Prior Felon from Albuquerque Sentenced to Eight Years for Violating Federal Firearms Laws
Prosecution Brought Under Federal “Worst of the Worst” Anti-Violence Initiative
ALBUQUERQUE – Trinidad Gallegos, 47, of Albuquerque, N.M., was sentenced today in federal court to eight years in federal prison followed by three years of supervised release for his conviction on federal firearms charges, announced U.S. Attorney Damon P. Martinez, 2nd Judicial District Attorney Kari E. Brandenburg, Special Agent in Charge Waldemar Rodriguez of Homeland Security Investigations (HSI), Special Agent in Charge Thomas G. Atteberry of the Phoenix Field Division of the Bureau of Alcohol, Tobacco, Firearms and Explosives (ATF), Chief Gorden Eden, Jr., of the Albuquerque Police Department (APD), and Bernalillo County Sheriff Manuel Gonzales, III.
Gallegos was arrested in July 2015, on an indictment charging him with assaulting a federal law enforcement officer with a deadly weapon and being a felon in possession of a firearm and ammunition on Aug. 20, 2014, in Bernalillo County, N.M. On that day, Gallegos was prohibited from possessing firearms or ammunition because of his status as a convicted felon. Court records reflect that Gallegos has been convicted of possession of a controlled substance, possession and uttering of counterfeit obligations and securities, making false statement, larceny, forgery, conspiracy to commit unlawful taking of a vehicle, possession of methamphetamine with intent to distribute, possession of a firearm or destructive device by a felon and felon in possession of a firearm and ammunition.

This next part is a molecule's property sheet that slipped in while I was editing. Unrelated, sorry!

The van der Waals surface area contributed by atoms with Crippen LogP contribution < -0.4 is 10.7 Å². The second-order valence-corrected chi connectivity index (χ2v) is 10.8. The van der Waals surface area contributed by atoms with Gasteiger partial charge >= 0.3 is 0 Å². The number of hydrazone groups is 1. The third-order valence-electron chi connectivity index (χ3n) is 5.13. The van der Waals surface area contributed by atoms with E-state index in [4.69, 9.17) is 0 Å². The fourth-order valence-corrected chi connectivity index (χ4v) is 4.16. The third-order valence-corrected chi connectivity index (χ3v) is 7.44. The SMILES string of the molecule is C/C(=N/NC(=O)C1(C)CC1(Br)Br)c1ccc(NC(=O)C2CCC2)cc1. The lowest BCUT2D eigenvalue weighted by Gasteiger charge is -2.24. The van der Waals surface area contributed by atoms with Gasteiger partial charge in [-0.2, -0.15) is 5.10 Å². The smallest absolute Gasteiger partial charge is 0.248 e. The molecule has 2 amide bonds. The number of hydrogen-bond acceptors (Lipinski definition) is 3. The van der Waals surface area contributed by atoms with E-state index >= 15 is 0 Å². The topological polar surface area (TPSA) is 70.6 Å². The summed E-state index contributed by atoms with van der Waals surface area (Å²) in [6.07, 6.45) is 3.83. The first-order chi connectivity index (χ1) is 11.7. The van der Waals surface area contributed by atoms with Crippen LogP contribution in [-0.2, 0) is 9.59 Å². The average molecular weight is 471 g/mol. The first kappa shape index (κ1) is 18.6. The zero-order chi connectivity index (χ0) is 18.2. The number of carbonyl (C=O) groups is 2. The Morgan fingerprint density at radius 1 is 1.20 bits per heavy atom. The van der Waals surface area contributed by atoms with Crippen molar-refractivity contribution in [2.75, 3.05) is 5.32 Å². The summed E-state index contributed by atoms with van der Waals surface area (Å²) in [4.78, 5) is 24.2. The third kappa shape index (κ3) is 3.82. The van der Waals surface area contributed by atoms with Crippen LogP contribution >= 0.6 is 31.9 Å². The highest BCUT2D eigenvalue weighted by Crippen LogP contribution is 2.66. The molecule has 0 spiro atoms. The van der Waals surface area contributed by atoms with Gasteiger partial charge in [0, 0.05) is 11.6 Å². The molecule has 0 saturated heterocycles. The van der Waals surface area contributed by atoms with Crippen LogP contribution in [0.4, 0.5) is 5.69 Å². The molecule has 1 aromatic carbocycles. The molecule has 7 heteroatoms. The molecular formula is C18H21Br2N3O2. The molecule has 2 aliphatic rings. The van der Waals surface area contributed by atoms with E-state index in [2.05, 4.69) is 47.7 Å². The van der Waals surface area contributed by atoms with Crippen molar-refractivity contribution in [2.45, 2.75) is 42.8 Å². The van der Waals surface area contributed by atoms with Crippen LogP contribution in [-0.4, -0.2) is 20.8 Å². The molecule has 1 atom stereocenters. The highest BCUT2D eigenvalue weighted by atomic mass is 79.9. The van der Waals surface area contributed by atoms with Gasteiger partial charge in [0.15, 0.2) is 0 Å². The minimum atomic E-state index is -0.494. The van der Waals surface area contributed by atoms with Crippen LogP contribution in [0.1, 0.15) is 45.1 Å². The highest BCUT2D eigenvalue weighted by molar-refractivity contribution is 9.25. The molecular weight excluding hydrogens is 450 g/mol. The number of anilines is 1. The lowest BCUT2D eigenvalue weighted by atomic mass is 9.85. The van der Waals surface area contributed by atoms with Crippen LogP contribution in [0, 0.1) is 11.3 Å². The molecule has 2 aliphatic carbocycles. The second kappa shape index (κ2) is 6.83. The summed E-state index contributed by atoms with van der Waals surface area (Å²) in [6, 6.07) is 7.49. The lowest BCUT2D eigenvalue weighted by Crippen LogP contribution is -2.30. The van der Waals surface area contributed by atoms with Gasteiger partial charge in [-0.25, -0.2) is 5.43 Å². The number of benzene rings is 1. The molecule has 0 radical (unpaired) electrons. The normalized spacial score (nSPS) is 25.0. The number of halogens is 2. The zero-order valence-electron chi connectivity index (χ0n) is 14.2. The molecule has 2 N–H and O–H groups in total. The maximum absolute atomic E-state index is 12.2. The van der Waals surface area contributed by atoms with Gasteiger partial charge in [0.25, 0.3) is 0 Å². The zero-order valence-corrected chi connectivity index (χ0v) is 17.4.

On Nov. 19, 2015, Gallegos pled guilty to being a felon in possession of firearms and ammunition. Gallegos admitted that on Aug. 20, 2014, he possessed a shotgun and ammunition in a tow truck. As he attempted to flee from law enforcement officers, Gallegos crashed the tow truck into a vehicle driven by a federal law enforcement officer. Gallegos admitted that after colliding with the officer, he backed the tow truck down the street and crashed into another vehicle. Gallegos then ran away and broke into homes as he attempted to evade arrest. Gallegos acknowledged that as a convicted felon, he was not allowed to possess firearms or ammunition.
This case was investigated by the Albuquerque offices of Homeland Security Investigations and the Bureau of Alcohol, Tobacco, Firearms and Explosives, the Albuquerque Police Department and the Bernalillo County Sheriff’s Office with assistance from the 2nd Judicial District Attorney’s Office.
Assistant U.S. Attorney Paul Mysliwiec prosecuted the case under a federal anti-violence initiative that targets “the worst of the worst” offenders for federal prosecution. Under this initiative, the U.S. Attorney’s Office and federal law enforcement agencies work with New Mexico’s District Attorneys and state, local and tribal law enforcement agencies to target violent or repeat offenders primarily based on their prior criminal convictions for federal prosecution with the goal of removing repeat offenders from communities in New Mexico for as long as possible. Because New Mexico’s violent crime rate, on a per capita basis, is one of the highest in the nation, New Mexico’s law enforcement community is collaborating to target repeat offenders from counties with the highest violent crime rates, including Bernalillo County, N.M., under this initiative.